I am sure this may be true for some as they deal with a loss, but for me it has been all over the map. I think this is because I have a constant (24/7) reminder of my loss. My body travels with me wherever I go, all of it. That reminder is also there for those that are closest to me and knew me well before all this happened.
Of course, I am talking about my family. Three years later we are still reminded of what was, and what is now, and the difference between them. One of the things I have learned to do postinjury is dance. My instructor and dance partner Les had not danced with someone who uses a wheelchair, so we learned together. We have since competed in a “Dancing with the Stars” event for Victim Services Huron County and taken part in other community events to showcase wheelchair dance.
Over the past year as we have learned, practised and prepared, I had only shared short snippets with Theo, so he had little knowledge of what my wheelchair dance would be like. It turned out to be an emotional occasion for many and became the starting point of an important conversation between the two of us. I wrote about it a few weeks later and our daughter Ella produced this piece of art.
MUSIC + MOVEMENT = Dance - Oct. 30, 2018
I knew that there was a reason why I had not written about Saturday night yet -- I was waiting for closure (and to recover). Victim Services Huron County held their 10th Dancing with the Stars dinner and auction fundraiser -- and it was amazing. Words are actually hard for me to find, believe it or not, to describe the night. I guess that is partly because it was more than just a night; it was a whole year of learning, rehearsing and polishing something that was completely new for both Les and me.
When we first started talking about the idea of trying wheelchair dance and competing at DWTS Huron, it was as though we were challenging each other and our own selves. Les had never danced with someone who uses a chair and I had never danced in a chair. I think we knew we were going to have fun, but, speaking for myself, I didn’t know how much I would enjoy it. Fun seems like such a trite word to explain it -- but that was the word that I used most on Saturday night.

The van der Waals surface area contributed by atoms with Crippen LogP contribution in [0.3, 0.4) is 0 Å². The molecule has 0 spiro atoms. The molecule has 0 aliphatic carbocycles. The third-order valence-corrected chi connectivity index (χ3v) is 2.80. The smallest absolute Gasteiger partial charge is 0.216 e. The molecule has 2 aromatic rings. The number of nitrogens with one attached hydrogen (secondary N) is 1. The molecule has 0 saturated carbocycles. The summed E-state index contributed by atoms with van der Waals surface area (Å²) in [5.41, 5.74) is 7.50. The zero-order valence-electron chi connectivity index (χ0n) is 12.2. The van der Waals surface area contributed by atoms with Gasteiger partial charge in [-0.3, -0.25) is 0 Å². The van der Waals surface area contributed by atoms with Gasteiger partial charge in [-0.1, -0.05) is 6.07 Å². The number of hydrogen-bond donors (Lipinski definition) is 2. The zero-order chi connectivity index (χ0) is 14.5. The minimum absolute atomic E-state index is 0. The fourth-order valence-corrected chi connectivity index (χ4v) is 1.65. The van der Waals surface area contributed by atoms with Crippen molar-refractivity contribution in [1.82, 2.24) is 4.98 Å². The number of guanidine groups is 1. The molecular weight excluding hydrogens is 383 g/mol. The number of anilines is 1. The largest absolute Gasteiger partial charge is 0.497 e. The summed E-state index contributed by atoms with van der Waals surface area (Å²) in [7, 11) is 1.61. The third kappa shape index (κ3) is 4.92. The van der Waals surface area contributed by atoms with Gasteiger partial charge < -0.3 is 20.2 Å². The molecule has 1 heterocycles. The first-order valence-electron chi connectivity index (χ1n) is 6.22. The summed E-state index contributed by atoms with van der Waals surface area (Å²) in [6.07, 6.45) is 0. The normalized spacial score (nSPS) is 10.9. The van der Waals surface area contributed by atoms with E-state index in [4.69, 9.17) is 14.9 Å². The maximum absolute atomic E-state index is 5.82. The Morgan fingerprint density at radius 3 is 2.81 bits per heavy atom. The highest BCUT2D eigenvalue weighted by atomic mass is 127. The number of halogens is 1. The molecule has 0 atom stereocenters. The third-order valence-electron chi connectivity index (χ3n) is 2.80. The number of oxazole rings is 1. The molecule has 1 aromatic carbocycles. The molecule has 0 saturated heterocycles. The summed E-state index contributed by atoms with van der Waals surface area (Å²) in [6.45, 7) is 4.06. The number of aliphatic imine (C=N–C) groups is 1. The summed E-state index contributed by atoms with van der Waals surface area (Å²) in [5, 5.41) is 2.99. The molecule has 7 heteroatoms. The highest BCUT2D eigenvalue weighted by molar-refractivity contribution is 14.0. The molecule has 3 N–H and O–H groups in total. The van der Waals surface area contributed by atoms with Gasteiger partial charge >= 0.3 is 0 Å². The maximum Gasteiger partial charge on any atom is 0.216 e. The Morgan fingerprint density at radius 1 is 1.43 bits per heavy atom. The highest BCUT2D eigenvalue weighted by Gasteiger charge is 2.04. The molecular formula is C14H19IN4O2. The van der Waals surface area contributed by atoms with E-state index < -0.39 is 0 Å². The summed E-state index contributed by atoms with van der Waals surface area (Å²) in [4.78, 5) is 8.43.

Dance was fun because it was new, but also because it was a workout, it involved music (which automatically picks you up) and it became a part of my regular weekly routine. We started dancing one hour per week, then twice, then by September we were spending two hours twice a week working on the final “look” of our dances (of course including some time for coffee). I have stronger core muscles now than I did a year ago. Go ahead -- try and push me over.
As my friend Melissa said to me today, “You were defying gravity!” Dance has also helped me improve my posture. I have a new, lower, backrest adjusted to be more forward, and I sit straighter than ever. Closure came fully to me this morning. First, I received this picture from Theo’s Dad. I had been hoping that someone would have captured us, dressed up and happy. T
hen today we talked about how Theo was feeling. He has been reluctant (avoiding situations that would lead to me asking) to dance with me on wheels. I had been learning and wanted him to try too, but I got nowhere. Now I know why -- he was grieving, but neither of us realized it. Two-step and waltz were our default dances. Ages ago, before we were married, we took dance lessons as to not make fools of ourselves in front of our guests at our wedding.
We had always had a good time on the dance floor, and I suspect that we both regret not getting out and doing it more often. Now we will not be able to do that two-step or waltz the way we did before. For Theo, I think this realization came on Saturday night. Grief comes when you least expect it, and in ways that make it hard to understand your feelings. Now that we have talked about it, hopefully we will be able to find a way forward, together.
If I wasn’t ‘Huron County’ famous before, I am now. I left my house once on Monday, for a short meeting in town, and ran right into people I had never met before. They had been to DWTS on Saturday night. When they saw me, they said, “Are you Julie, who dances?” I am indeed. If you heard what the judges said: “You do dance”.
See The Citizen next week for the final of three instalments in Sawchuk's 'Shine' chapter